Vandalism, verbal abuse at some Hawaii public libraries
HONOLULU (AP) — Hawaii’s public libraries need more security to protect patrons and staff from a rise in violence and destruction, officials said.
“The staff has faced verbal abuse, knives pulled out on security guards. There’s been spitting, throwing, destruction of library laptops, physical attacks on staff as they tried to leave work,” State Librarian Stacey Aldrich told the Board of Education.
The board approved Aldrich’s request for an additional $1 million for security last month and the proposal needs approval of Gov. David Ige and the Legislature, the Honolulu Star-Advertiser reported.
At some locations, staff members have found human waste smeared on doors, broken windows and their cars scratched and tires slashed, Aldrich said.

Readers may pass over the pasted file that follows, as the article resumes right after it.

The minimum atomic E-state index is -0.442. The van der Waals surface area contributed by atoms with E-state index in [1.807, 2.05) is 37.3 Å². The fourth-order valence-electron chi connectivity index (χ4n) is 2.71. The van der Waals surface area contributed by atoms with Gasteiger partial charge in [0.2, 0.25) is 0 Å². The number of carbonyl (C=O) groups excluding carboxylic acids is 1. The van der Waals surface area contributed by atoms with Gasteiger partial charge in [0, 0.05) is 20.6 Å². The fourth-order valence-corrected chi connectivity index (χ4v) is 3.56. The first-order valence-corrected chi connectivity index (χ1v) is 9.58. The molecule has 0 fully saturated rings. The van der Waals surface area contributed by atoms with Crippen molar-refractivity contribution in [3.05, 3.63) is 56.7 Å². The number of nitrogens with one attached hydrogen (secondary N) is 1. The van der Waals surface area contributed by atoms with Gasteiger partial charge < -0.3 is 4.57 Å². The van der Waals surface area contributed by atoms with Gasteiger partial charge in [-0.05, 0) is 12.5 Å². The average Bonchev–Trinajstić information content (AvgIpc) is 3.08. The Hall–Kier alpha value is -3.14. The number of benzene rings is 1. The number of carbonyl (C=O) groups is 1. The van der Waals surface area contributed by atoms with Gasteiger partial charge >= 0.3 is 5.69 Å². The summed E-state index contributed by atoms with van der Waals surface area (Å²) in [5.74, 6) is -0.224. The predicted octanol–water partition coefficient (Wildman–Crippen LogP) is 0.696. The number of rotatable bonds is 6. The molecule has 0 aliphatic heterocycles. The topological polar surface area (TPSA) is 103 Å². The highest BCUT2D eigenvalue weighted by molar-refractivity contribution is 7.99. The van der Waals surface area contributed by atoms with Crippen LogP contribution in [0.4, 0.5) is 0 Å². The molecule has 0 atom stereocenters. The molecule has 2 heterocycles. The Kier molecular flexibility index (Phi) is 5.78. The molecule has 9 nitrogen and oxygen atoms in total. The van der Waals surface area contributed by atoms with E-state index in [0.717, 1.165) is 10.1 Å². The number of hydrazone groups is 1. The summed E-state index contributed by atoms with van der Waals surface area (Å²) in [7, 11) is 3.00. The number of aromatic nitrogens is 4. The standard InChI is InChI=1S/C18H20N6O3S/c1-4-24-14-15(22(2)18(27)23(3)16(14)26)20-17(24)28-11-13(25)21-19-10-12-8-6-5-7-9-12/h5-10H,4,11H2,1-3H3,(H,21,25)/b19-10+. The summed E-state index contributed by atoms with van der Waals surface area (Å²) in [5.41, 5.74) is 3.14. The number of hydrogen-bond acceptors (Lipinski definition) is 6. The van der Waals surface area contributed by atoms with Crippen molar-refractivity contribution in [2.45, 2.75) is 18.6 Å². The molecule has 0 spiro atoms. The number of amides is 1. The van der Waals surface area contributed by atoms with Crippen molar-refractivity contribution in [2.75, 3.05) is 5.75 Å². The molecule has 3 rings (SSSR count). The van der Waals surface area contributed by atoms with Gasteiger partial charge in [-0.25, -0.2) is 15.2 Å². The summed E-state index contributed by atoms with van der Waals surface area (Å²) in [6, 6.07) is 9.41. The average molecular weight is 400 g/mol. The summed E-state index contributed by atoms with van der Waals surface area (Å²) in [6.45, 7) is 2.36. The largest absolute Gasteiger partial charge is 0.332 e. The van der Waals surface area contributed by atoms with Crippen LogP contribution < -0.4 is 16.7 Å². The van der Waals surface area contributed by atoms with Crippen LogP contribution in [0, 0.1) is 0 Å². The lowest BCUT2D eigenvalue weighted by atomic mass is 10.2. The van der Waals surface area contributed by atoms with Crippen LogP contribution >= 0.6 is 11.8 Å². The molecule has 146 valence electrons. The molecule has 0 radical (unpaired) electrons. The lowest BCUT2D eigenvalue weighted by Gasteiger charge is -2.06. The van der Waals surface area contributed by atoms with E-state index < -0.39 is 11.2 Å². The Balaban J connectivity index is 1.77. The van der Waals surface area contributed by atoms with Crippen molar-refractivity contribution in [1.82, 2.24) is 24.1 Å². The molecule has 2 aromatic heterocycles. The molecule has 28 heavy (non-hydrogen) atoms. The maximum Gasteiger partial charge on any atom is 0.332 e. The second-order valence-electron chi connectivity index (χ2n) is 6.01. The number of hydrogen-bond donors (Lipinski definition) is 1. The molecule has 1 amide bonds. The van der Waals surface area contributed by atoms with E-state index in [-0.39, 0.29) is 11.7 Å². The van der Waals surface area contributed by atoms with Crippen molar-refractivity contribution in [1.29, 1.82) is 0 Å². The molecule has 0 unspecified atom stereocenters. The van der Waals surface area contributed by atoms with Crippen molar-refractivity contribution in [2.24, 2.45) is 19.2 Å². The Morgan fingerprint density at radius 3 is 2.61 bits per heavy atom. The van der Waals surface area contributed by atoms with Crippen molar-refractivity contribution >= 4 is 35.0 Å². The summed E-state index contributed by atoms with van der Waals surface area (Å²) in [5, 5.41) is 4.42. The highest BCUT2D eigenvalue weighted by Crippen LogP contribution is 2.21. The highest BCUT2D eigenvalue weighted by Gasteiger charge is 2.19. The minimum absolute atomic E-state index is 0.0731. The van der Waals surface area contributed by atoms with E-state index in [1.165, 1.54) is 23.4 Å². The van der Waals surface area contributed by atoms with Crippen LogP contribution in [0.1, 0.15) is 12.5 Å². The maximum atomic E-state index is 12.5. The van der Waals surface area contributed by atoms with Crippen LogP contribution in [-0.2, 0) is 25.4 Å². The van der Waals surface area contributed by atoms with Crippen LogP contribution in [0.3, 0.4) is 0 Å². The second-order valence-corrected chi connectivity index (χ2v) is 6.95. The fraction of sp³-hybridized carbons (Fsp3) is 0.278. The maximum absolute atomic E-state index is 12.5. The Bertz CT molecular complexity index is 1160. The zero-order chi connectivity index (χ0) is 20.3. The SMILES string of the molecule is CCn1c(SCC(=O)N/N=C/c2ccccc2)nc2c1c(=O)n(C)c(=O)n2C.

Police ask if there are security cameras to help identify suspects, but but most libraries don’t have cameras, Aldrich said.
“The pandemic seems to have brought out the worst in some people,” said Mallory Fujitani, special assistant in the Office of the State Librarian.
Enforcing the governor’s order requiring library visitors to show proof of COVID-19 vaccination or a negative test has resulted in some angry confrontations from those who disagree with the rule, Fujitani said.
Library officials ask for cameras at some locations and a new company that can provide guards with higher training.